Officials in New Zealand’s capital, Wellington, are considering a new way to reduce violence and other problems at bar-closing time: handing out chocolate. (Seriously! They say it lessens the likelihood of fights. Maybe it’s because eating chocolate triggers the production of endorphins, the brain chemical some call “natural opiates” that make people feel happy and relaxed. Or maybe it’s just hard to punch someone while holding a piece of candy in your hand.)
The NZ idea is based on success with a similar initiative in the English seacoast tourist town of Bournemouth, where businesses and city officials have devised ways to make nightlife both safer and more fun. It comes in the wake of an announcement by a group of local bar owners that “the behavior of a small minority of drunken youths threatened the future” of the downtown “party zone,” according to the Wellington Dominion-Post newspaper.
As Portland continues to grapple with managing the Old Port’s nightlife (see “Growing Pains,” January 27, 2006, and “The Freakin’ Weekend,” February 17, 2006, both by Sara Donnelly), we might consider making like the Kiwis and stealing a couple ideas from Bournemouth (pop. 160,000).
We’ve heard of a couple of their concepts before, specifically getting better support for an all-ages venue and having a night bus to get people home safely — and quickly (see “Ideas From Away,” by Jeff Inglis, January 5). And we actually have in place another one — HomeRunners, which drives you and your car home if you’ve been drinking. (Bournemouth’s service uses compact scooters that fit in the trunk, rather than a second car, like HomeRunners does.)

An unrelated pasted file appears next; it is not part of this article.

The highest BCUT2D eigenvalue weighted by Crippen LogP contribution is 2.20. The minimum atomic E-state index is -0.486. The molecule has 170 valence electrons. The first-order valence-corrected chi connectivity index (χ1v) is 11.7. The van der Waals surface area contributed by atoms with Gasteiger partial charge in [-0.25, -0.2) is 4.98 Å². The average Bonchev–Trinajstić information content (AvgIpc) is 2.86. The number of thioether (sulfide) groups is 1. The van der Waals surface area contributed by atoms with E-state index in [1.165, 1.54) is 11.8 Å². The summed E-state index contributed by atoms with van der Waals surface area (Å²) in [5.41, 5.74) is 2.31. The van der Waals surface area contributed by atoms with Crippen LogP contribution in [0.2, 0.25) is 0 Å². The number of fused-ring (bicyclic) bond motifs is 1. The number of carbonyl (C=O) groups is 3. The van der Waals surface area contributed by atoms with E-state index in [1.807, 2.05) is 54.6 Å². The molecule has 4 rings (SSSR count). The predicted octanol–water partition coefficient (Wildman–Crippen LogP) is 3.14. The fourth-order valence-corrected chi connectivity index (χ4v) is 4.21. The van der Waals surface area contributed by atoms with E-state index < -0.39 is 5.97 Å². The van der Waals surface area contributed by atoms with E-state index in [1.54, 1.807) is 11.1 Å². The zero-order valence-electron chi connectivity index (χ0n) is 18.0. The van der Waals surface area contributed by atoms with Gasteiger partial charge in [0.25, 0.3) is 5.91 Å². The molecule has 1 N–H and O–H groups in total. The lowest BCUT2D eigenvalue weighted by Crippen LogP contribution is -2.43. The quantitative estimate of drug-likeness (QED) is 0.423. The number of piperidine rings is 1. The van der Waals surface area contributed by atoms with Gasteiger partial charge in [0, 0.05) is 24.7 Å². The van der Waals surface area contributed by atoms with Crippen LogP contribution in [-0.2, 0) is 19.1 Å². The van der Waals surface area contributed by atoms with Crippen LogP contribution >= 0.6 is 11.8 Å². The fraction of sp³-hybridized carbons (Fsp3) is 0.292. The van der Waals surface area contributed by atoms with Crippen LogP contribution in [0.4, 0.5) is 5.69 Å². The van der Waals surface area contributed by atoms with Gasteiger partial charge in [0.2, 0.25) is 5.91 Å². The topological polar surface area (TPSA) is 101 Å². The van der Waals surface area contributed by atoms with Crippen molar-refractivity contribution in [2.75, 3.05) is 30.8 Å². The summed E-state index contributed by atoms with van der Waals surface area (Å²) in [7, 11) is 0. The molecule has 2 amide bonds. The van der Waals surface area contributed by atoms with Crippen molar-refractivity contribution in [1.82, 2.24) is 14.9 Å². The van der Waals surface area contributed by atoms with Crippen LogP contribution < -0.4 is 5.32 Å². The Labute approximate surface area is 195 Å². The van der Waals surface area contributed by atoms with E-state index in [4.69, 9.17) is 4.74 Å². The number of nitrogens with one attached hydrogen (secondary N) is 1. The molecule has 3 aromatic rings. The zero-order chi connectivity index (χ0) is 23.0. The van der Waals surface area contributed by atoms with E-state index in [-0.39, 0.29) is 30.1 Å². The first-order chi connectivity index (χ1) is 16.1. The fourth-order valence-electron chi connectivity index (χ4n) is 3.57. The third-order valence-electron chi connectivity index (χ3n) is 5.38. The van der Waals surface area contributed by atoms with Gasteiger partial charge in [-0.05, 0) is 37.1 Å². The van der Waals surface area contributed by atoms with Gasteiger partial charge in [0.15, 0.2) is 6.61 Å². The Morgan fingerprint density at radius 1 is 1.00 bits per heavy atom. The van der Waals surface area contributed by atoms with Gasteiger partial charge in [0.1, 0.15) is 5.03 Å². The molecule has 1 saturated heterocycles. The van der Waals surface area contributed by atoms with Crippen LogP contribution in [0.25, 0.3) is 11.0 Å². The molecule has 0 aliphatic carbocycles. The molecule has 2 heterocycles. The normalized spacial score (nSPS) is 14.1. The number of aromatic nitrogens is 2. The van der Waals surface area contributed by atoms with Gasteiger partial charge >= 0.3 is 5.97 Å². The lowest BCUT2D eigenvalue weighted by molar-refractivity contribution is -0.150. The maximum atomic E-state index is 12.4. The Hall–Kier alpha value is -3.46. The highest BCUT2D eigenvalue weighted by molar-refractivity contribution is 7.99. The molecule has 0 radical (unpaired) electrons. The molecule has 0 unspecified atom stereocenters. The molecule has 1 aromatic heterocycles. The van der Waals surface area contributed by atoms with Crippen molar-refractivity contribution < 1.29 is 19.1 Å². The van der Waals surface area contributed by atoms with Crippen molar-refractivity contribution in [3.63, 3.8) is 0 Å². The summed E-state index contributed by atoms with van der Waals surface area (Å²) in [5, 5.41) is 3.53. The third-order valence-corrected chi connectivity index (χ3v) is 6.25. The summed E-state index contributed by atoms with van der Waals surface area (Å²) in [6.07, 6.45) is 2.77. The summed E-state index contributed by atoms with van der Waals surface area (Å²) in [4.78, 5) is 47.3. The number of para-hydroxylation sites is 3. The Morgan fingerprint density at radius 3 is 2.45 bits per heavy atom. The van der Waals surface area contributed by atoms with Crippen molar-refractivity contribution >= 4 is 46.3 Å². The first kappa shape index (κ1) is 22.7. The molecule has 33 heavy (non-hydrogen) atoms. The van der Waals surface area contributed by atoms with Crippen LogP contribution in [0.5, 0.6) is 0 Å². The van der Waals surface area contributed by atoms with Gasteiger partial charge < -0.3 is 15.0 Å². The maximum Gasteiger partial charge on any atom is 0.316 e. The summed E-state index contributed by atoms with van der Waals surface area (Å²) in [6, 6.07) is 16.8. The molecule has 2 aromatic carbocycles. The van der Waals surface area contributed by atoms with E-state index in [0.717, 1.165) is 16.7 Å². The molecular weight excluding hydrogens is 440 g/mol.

But there are some new ideas that could work, too, and are worth at least talking about here in Portland:
Number one, of course, would be the chocolate giveaway (though with Fuller’s Gourmet Chocolates gone from Wharf Street, the epicenter will by default have to be Old Port Candy on Fore Street instead). Also:
Having social-service agencies send counselors to bars, to offer support to people in need.
Getting the City Council to grant some (or any) late-night licenses (possibly without alcohol, but letting people hang out and maybe eat something), to both spread the mass release of revelers across several hours, and to let people wind down the night in a more relaxed way.
Asking bars to voluntarily agree to a minimum drink price (so no participating bar will offer specials cheaper than that amount), to reduce binge drinking of cheap booze.But let’s just start with the chocolate. In England at least, the cops like it, the bars like it, the local government likes it, and we can only assume the staggering drunks getting the handouts like it. We know we would.